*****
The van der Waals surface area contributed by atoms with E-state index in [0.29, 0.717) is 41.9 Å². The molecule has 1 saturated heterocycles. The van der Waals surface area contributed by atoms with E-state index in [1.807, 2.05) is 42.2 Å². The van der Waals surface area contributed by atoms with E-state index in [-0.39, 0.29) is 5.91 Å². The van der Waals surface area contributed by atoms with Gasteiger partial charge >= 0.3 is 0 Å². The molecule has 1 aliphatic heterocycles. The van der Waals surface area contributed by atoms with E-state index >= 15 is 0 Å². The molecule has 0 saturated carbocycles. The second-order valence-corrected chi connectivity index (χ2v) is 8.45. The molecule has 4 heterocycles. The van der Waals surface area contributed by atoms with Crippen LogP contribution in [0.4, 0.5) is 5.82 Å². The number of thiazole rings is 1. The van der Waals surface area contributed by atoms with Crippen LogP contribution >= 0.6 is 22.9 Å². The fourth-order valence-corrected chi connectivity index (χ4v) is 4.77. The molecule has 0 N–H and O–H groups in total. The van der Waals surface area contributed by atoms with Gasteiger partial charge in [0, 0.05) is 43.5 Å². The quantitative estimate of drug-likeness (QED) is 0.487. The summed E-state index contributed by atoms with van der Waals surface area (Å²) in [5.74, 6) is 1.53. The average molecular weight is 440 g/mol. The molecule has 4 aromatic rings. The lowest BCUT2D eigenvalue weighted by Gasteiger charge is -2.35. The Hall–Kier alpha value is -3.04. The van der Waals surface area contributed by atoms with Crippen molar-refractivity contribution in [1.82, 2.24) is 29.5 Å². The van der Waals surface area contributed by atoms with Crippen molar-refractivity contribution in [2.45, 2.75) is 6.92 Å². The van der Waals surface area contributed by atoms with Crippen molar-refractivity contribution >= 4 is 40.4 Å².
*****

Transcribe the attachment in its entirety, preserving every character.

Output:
The van der Waals surface area contributed by atoms with E-state index in [0.29, 0.717) is 41.9 Å². The molecule has 1 saturated heterocycles. The van der Waals surface area contributed by atoms with E-state index in [1.807, 2.05) is 42.2 Å². The van der Waals surface area contributed by atoms with E-state index in [-0.39, 0.29) is 5.91 Å². The van der Waals surface area contributed by atoms with Gasteiger partial charge >= 0.3 is 0 Å². The molecule has 1 aliphatic heterocycles. The van der Waals surface area contributed by atoms with E-state index >= 15 is 0 Å². The molecule has 0 saturated carbocycles. The second-order valence-corrected chi connectivity index (χ2v) is 8.45. The molecule has 4 heterocycles. The van der Waals surface area contributed by atoms with Crippen LogP contribution in [0.4, 0.5) is 5.82 Å². The number of thiazole rings is 1. The van der Waals surface area contributed by atoms with Crippen LogP contribution >= 0.6 is 22.9 Å². The fourth-order valence-corrected chi connectivity index (χ4v) is 4.77. The molecule has 0 N–H and O–H groups in total. The van der Waals surface area contributed by atoms with Gasteiger partial charge in [0, 0.05) is 43.5 Å². The quantitative estimate of drug-likeness (QED) is 0.487. The summed E-state index contributed by atoms with van der Waals surface area (Å²) in [5.74, 6) is 1.53. The average molecular weight is 440 g/mol. The molecule has 4 aromatic rings. The lowest BCUT2D eigenvalue weighted by Gasteiger charge is -2.35. The Hall–Kier alpha value is -3.04. The van der Waals surface area contributed by atoms with Crippen molar-refractivity contribution in [1.82, 2.24) is 29.5 Å². The van der Waals surface area contributed by atoms with Crippen molar-refractivity contribution in [2.45, 2.75) is 6.92 Å². The van der Waals surface area contributed by atoms with Crippen molar-refractivity contribution >= 4 is 40.4 Å².